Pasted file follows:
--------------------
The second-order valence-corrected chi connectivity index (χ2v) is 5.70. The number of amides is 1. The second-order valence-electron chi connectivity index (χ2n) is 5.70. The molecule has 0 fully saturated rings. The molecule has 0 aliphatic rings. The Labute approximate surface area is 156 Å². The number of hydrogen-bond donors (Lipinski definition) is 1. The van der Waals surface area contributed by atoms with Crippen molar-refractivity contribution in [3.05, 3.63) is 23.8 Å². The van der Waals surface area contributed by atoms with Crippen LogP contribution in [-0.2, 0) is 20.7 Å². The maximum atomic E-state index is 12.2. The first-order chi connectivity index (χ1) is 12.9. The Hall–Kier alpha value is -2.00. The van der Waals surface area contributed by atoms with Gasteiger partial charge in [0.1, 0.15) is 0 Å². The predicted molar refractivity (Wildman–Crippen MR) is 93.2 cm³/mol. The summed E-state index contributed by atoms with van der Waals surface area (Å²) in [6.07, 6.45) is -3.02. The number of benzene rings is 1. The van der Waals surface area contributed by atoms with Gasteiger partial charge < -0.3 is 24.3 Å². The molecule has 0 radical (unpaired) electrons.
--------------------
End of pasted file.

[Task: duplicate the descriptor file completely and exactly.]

The second-order valence-corrected chi connectivity index (χ2v) is 5.70. The number of amides is 1. The second-order valence-electron chi connectivity index (χ2n) is 5.70. The molecule has 0 fully saturated rings. The molecule has 0 aliphatic rings. The Labute approximate surface area is 156 Å². The number of hydrogen-bond donors (Lipinski definition) is 1. The van der Waals surface area contributed by atoms with Crippen molar-refractivity contribution in [3.05, 3.63) is 23.8 Å². The van der Waals surface area contributed by atoms with Crippen LogP contribution in [-0.2, 0) is 20.7 Å². The maximum atomic E-state index is 12.2. The first-order chi connectivity index (χ1) is 12.9. The Hall–Kier alpha value is -2.00. The van der Waals surface area contributed by atoms with Gasteiger partial charge in [0.1, 0.15) is 0 Å². The predicted molar refractivity (Wildman–Crippen MR) is 93.2 cm³/mol. The summed E-state index contributed by atoms with van der Waals surface area (Å²) in [6.07, 6.45) is -3.02. The number of benzene rings is 1. The van der Waals surface area contributed by atoms with Gasteiger partial charge < -0.3 is 24.3 Å². The molecule has 0 radical (unpaired) electrons.